What act(s) of kindness did you experience this week? Tell us here.

Etcetera
 

Bookkeeping

> The world's richest people have become $852B wealthier in 2023 so far.

> TSA sees record number of travelers screened in one day, with 2,883,595 people entering checkpoints across the US June 30, breaking a previous high set in 2019.

 

Browse 

> Rare pink grasshopper spotted in a UK garden.

> The most relaxing rides at Disney World

> Upcoming food and drink festivals around the US.

> IHOP debuts pancake tacos for a limited time.

A mayor in Mexico marries a crocodile

 

Listen 

> The ethical costs of upward mobility

> If Blink-182 sang a version of Beyoncé's "Single Ladies (Put a Ring on It)."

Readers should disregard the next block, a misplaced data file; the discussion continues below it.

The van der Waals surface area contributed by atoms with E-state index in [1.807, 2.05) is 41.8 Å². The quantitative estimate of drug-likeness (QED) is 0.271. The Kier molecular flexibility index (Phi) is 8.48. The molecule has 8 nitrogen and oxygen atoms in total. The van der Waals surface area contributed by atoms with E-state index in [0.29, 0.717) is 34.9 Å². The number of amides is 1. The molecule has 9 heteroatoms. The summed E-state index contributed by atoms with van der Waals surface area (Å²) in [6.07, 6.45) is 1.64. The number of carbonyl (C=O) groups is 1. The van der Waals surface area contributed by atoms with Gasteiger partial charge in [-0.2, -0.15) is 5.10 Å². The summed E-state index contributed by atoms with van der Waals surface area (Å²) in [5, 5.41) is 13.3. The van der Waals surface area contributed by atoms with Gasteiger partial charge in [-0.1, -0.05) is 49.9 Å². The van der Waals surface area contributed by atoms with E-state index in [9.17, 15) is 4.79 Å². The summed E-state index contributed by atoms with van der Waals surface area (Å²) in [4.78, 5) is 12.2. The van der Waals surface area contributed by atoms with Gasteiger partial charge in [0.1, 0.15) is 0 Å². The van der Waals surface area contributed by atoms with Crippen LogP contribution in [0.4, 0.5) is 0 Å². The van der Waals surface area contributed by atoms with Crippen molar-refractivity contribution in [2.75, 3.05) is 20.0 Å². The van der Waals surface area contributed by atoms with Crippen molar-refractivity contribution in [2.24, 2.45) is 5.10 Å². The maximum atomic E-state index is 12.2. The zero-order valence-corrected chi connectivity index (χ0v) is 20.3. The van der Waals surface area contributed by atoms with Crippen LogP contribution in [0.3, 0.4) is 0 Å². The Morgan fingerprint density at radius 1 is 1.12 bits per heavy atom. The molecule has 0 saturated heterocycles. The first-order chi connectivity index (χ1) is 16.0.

Watch 

> The world's greatest rock skipper

Why does Coke taste different at McDonald's

> The most dangerous weapon: biotechnology

> How a production designer creates the worlds of Wes Anderson.

 

Long Read 

> Why our voices change with age

> The untold history of "Barbie Fashion Designer," one of the first commercially successful video games marketed to young girls

 

Best of the Week: Stunning shot of an aurora over an Icelandic waterfall

 

Historybook: Businessman and philanthropist John D. Rockefeller born (1839); "Gone with the Wind" actress Vivien Leigh dies (1967); Atlantis is launched on final mission of US Space Shuttle program (2011); Former first lady and social activist Betty Ford dies (2011); Former Japanese Prime Minister Shinzo Abe assassinated (2022).

"I do not think that there is any other quality so essential to success of any kind as the quality of perseverance."

- John D. Rockefeller